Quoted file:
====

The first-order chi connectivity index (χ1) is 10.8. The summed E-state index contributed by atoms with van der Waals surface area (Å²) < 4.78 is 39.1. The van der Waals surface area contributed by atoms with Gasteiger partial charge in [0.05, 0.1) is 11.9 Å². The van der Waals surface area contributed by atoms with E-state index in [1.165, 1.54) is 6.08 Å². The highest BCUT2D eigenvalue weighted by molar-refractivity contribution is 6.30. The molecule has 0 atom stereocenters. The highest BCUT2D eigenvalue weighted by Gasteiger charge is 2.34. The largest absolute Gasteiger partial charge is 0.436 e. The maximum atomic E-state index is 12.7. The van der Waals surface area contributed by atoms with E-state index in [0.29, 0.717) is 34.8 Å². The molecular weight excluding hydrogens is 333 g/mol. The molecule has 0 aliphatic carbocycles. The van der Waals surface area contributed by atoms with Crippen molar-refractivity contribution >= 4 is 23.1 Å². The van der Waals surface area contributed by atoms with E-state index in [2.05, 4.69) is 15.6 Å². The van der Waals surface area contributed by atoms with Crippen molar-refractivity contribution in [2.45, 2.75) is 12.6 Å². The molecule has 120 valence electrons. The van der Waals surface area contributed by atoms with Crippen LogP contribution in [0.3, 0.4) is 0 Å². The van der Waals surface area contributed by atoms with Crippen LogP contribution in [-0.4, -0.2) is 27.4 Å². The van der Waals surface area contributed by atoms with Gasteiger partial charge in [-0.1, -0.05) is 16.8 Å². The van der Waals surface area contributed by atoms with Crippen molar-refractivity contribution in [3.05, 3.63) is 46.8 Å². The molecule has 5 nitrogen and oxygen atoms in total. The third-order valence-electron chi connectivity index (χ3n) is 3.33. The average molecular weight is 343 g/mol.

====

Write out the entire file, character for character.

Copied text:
The first-order chi connectivity index (χ1) is 10.8. The summed E-state index contributed by atoms with van der Waals surface area (Å²) < 4.78 is 39.1. The van der Waals surface area contributed by atoms with Gasteiger partial charge in [0.05, 0.1) is 11.9 Å². The van der Waals surface area contributed by atoms with E-state index in [1.165, 1.54) is 6.08 Å². The highest BCUT2D eigenvalue weighted by molar-refractivity contribution is 6.30. The molecule has 0 atom stereocenters. The highest BCUT2D eigenvalue weighted by Gasteiger charge is 2.34. The largest absolute Gasteiger partial charge is 0.436 e. The maximum atomic E-state index is 12.7. The van der Waals surface area contributed by atoms with E-state index in [0.29, 0.717) is 34.8 Å². The molecular weight excluding hydrogens is 333 g/mol. The molecule has 0 aliphatic carbocycles. The van der Waals surface area contributed by atoms with Crippen molar-refractivity contribution >= 4 is 23.1 Å². The van der Waals surface area contributed by atoms with E-state index in [2.05, 4.69) is 15.6 Å². The van der Waals surface area contributed by atoms with Crippen molar-refractivity contribution in [2.45, 2.75) is 12.6 Å². The molecule has 120 valence electrons. The van der Waals surface area contributed by atoms with Crippen LogP contribution in [0.3, 0.4) is 0 Å². The van der Waals surface area contributed by atoms with Crippen LogP contribution in [-0.4, -0.2) is 27.4 Å². The van der Waals surface area contributed by atoms with Gasteiger partial charge in [-0.1, -0.05) is 16.8 Å². The van der Waals surface area contributed by atoms with Crippen molar-refractivity contribution in [3.05, 3.63) is 46.8 Å². The molecule has 5 nitrogen and oxygen atoms in total. The third-order valence-electron chi connectivity index (χ3n) is 3.33. The average molecular weight is 343 g/mol.